The plight of women and children in particular, remains perilous and requires urgent attention.  We cannot afford to allow a situation where women and children continue to be the most vulnerable victims of armed conflict.  South Africa appreciates the efforts, by many governments including the Democratic Republic of Congo (DRC) and Chad, to combat sexual violence, as  demonstrated by the arrest of senior military officers involved in crimes of conflict related sexual violence.  The increased momentum in the implementation of Security Council resolutions 1325, 1612, and 1960, including on monitoring, information sharing and reporting needs to be further accelerated.  

In February, at the initiative of the Brazilian Presidency, the Council held informal consultations to discuss protection-related items on its agenda, i.e. protection of civilians; children and armed conflict and women, peace and security.  South Africa supports this holistic approach whereby these issues are dealt with in a coherent manner. In that regard, actions undertaken by the Secretariat should be mutually reinforcing.

Mr President,

In the last three months, we have witnessed important advances when the Security Council adopted resolutions which give practical expression to our collective desire to ensure civilian protection.  These resolutions had at their core the protection of civilians and South Africa supported these additional measures in Libya and Cote d'Ivoire respectively.

These resolutions have noble intentions focussed on our common desire to protect civilians.  We are however concerned that the implementation of these resolutions appears to go beyond their letter and spirit.  It is important that as the international actors and external organizations provide constructive assistance, they should nonetheless comply with the provisions of the UN Charter, fully respect the will, sovereignty and territorial integrity of the country concerned, and refrain from advancing political agenda's that goes beyond the protection of civilian mandates.  Such action will undermine the gains made in this discourse and provide ammunition to those who have always been sceptical of this concept.  The implementation of these resolutions will in the final analysis determine whether our actions have yielded the intended results, to protect civilians.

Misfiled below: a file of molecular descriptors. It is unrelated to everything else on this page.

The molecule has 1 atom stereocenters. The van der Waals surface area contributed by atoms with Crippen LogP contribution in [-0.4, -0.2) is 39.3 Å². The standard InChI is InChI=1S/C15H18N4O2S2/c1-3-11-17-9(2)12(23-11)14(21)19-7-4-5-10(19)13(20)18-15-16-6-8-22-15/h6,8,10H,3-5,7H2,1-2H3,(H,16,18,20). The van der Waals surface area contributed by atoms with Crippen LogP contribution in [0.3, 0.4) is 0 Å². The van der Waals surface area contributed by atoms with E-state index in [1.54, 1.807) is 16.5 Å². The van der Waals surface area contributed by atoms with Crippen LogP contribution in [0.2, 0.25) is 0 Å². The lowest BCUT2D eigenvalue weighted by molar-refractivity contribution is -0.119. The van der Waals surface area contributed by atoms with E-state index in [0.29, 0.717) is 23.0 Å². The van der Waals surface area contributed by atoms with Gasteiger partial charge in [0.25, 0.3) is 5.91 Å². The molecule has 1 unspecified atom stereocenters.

Mr President,

Our efforts in protecting civilians will also be undermined if our approach to conflict resolution is only limited to addressing the symptoms, while ignoring the root causes.  This will not help in finding a fundamental solution to the protection of civilians, which in the final analysis can only be guaranteed by capable states with strong democratic institutions. In this regard, more focus should be directed on rule of law reforms, democratization reforms, DDR, security sector reforms, post-conflict reconstruction and development underpinned by early peacebuilding programmes. We need to stress the need for the international community to prevent armed conflict and to support actions aimed at addressing the underlying causes in an effective and sustainable manner thereby making the renewal of hostilities less likely.

Progress in advancing protection of civilians will also depend on the consistency with which the Council pursues this goal.  Selectivity gravely limits the credibility of the Council in advancing protection of civilian mandates.  This Council cannot be seen to place the value of some civilians above those of others.  Proactive action that we have witnessed in Libya and Cote d'Ivoire has to be applied also in cases such as Somalia.

I thank you.